Henrik Lundqvist (Jared Silber/NHLI via Getty Images)
Rangers star goalie Henrik Lundqvist won't play Wednesday against Boston due to a neck injury related to the throat injury he suffered Saturday against Carolina. So why did the team allow him to play Monday against the Panthers?
The New York Rangers announced star goalie Henrik Lundqvist wouldn't be in net versus Boston Wednesday due to a neck injury related to the throat injury he suffered Saturday against Carolina. Which makes the decision to play him Monday against Florida highly questionable, and another indictment of hockey's glorification of players "pushing through" injuries.
Lundqvist insisted on staying in the game after his mask was pulled up and he was hit directly in the throat by a wrist shot from Hurricanes winger Brad Malone:
After the Blueshirts emerged 4-1 winners over Carolina, Lundqvist told reporters he felt lightheaded and had headaches the rest of the game. But he trusted the opinions of the the team's medical staff who cleared him to play, and so did head coach Alain Vigneault.
"Rammer (Rangers trainer Jim Ramsay) and our doc were on the ice," Vigneault said afterward, "and Rammer came back and said he was fine and I didn’t hear anything in between periods. So I trust our medical staff.”
Trust is a problematic word when you're talking about professional athletes, doctors and trainers, and the relentless drive to win. The player trusts the doctor and trainer to look after him, and the doctor and trainer trust the players to fully report their injuries. Guess where the potential for problems, including the short-and-long-term exacerbation of injuries, lives? That's right – within that trust. Athletes under-reporting problematic signs and symptoms is deeply disturbing to neurologists and medical professionals, and when team trainers and doctors are too willing to either quickly turn the other way when an injured player waves them away, or tells them they're "fine" despite a collision that screams out they're not fine, those medical professionals are essentially ceding control of the process to the athletes in the name of competition. They're part of a hockey culture that encourages and celebrates players shrugging off serious injuries to stay in the game. And when they're are employed by the same people who are paying those athletes to win at all costs, there's a sinister synergy at play that is increasing the potential for disaster.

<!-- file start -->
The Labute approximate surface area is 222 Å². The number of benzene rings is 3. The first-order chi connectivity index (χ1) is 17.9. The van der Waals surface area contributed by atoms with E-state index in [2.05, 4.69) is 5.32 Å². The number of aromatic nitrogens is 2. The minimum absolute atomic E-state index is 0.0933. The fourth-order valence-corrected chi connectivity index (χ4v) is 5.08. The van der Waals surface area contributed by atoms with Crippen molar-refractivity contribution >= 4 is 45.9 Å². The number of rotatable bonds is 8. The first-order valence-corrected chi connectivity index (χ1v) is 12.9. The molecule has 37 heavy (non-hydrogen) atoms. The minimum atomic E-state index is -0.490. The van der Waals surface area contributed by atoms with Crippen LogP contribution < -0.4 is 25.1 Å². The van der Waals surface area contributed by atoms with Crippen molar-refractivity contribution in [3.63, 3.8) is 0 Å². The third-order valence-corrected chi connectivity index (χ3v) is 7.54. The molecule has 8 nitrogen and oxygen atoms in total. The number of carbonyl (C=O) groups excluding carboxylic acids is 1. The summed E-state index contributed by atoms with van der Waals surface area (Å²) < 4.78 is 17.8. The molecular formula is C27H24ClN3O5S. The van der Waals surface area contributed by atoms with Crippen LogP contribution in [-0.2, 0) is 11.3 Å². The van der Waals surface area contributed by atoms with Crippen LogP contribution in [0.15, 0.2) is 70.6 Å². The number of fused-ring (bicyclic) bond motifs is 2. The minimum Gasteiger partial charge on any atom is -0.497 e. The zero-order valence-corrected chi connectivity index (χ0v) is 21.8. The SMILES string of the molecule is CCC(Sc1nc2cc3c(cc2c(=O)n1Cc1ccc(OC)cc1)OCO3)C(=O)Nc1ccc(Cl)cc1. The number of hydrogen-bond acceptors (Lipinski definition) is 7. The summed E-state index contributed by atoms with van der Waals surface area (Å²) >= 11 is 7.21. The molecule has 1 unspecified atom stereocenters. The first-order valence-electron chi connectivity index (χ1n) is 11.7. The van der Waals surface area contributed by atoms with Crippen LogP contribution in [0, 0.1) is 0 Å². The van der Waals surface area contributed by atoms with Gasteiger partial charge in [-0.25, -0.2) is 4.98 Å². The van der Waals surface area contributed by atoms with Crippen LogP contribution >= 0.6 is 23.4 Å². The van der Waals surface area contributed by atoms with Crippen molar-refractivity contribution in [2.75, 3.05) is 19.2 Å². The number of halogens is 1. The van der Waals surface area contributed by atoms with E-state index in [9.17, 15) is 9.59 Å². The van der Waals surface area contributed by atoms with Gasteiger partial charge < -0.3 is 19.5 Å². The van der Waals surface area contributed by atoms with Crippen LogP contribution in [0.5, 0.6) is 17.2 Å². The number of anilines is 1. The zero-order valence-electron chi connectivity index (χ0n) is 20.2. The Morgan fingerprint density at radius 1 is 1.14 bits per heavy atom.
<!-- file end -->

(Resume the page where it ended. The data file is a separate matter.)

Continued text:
This is why more people are wondering why the NHL doesn't follow the lead of professional boxing and mixed martial arts, which for decades have used independent doctors to determine athletes' ability to perform. Imagine if the reverse were true and boxing and MMA fighting companies decided to follow the NHL's lead. Imagine the outcry if referees, doctors or trainers allowed boxers or mixed martial art fighters to decide how fit they were to carry on from round to round. The public would be repulsed by the clear abandonment of responsibility by people making money off these athletes. Yet somehow, it's perfectly OK for the hockey promoter (in this case, the Rangers and the league as a whole) to yield to the whims and wishes of players, simply because they're emotional about winning?
Sorry, but that's not nearly a good enough reason. Yes, NHLPA executive director Donald Fehr has been quick to point out players have the right to seek out second opinions on their health, but you know what happens when you're a player who does that sort of thing? You get the Eric Lindros treatment. You get painted, either explicitly and publicly or behind closed doors, as someone who isn't a team player. The pressure to conform at hockey's highest levels has always been enormous, and that goes double when it comes to battling through injuries. And because of that ongoing romanticization of the NHLer who'll do anything to win, it's now more or less an expectation they'll always do that.
You can see why players and fans are so easily seduced by that concept, but that doesn't make it right. The responsibility of doctors and trainers is not to be a friend to and enabler of any player's dream of winning a Stanley Cup. Their responsibility is to the players and their families, and that often means delivering news those players don't want to hear. That means caution and safety before sorriness. That means taking measures to ensure the win-at-all-costs guys won't pay all the costs later in their lives.
In Lundqvist's case, that meant removing him from the game immediately after his injury sitting him out of the game against Florida for precautionary reasons. Doing so might not have ensured he was in the lineup against Boston Wednesday, but it wouldn't have caused him any additional injury. And now, if he's out for an extended period, that collective willingness to play through anything could very well have cost the Rangers their most important player, and cost Rangers season-ticket-holders the chance to watch him play.
And for what? For somebody's antiquated notion of what it is to be tough? Please. We know players are tough. Lundqvist has to be tough just to stand between those pipes and face pucks flying at him at astonishing speeds. He doesn't have to prove anything to anyone, and neither does any injured NHLer. And the sooner the league stops accepting players' words as the final word in the conversation over their physical well-being, the sooner performers will be healthier and the product better.